|Ukrainian Catholic leader meets pope|
Catholic News Service photo
A man waves a Russian flag as he celebrates the announcement of preliminary results of the Crimean referendum in Lenin Square in Simferopol, Ukraine, March 16. Pope Francis met privately at the Vatican with the head of the Ukrainian Catholic Church March 17, the day after pro-Russian voters on the Crimean peninsula voted to secede from Ukraine in a referendum the United States and European Union called illegal.
Catholic News ServiceVATICAN CITY — Pope Francis met privately at the Vatican with the head of the Ukrainian Catholic Church March 17, the day after pro-Russian voters on the Crimean peninsula voted to secede from Ukraine in a referendum the United States and European Union called illegal.
While Archbishop Sviatoslav Shevchuk of Kiev-Halych, head of the Eastern-rite church in Ukraine, declined requests for interviews, it was assumed his talk with the pope would include a discussion about the fate of the Ukrainian Catholic priests ministering in Crimea.
Ukrainian Bishop Borys Gudziak of Paris, head of the Ukrainian church's external relations department, issued a statement March 15 saying Father Mykola Kvych, pastor of the Dormition of the Mother of God Parish in Sevastopol, was taken from his church that morning, "seized by two men in uniform and four men in civilian clothing."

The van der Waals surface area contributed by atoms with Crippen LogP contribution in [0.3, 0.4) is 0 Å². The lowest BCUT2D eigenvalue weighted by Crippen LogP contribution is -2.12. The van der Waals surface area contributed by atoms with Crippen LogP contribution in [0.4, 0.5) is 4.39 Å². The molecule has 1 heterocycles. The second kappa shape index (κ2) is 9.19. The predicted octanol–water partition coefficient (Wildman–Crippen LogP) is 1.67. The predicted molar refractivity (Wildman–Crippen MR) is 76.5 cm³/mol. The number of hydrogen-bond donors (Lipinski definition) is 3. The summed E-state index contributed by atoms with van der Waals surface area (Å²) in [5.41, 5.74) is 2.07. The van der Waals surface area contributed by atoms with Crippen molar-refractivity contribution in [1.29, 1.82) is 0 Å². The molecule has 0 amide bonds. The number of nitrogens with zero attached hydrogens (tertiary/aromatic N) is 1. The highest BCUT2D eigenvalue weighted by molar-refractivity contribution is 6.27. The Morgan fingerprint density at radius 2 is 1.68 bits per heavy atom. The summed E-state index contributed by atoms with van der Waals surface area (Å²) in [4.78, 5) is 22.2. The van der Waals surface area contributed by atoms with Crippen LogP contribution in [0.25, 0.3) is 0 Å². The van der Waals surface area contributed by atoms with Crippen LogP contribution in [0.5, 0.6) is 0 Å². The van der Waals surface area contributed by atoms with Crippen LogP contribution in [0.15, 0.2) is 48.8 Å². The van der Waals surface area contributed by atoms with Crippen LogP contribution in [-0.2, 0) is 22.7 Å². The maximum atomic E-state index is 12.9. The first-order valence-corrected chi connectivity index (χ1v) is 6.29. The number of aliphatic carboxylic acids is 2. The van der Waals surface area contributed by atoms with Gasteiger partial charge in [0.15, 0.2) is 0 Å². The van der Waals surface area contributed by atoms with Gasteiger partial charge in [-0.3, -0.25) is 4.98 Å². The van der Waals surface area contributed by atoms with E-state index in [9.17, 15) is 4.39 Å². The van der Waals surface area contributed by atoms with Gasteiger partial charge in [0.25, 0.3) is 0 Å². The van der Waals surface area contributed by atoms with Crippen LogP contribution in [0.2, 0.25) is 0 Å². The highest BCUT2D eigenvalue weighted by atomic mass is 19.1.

Earlier in the week, Bishop Gudziak said, the church's leadership had urged Father Kvych and the other priests in Crimea to evacuate their wives and children to mainland Ukraine.
"The priests themselves returned to their parishes to be with their faithful in a time of crisis and moral and physical danger," he said.
Several hours after Father Kvych was taken from the church, the Ukrainian Catholic Church's information service reported he had been freed after questioning, which apparently focused on accusations that he had been organizing anti-Russian riots.
The next day, however, parishioners helped him leave Crimea. He told the church information service that "several unknown individuals" continually rang the doorbell of his apartment, then tried to break in. When they left, he took the chalice and paten he uses for Divine Liturgies and some important documents and left the city.
Father Kvych also said that he spoke to the priests in Yalta and Yevpatoria, who were "now in a safe place. He didn't mention where exactly," the information service said.
Ukrainian Catholics make up about 10 percent of Crimea's 2 million inhabitants; the majority of the people on the peninsula are ethnic Russians and speak Russian. Ousted Ukrainian President Viktor Yanukovych fled to Russia in late February and, in early March, Russian forces entered Crimea.
Crimean politicians said more than 96 percent of voters participating in the referendum March 16 voted to secede from Ukraine. Members of the Crimean Parliament March 17 formally asked to join the Russian Federation.
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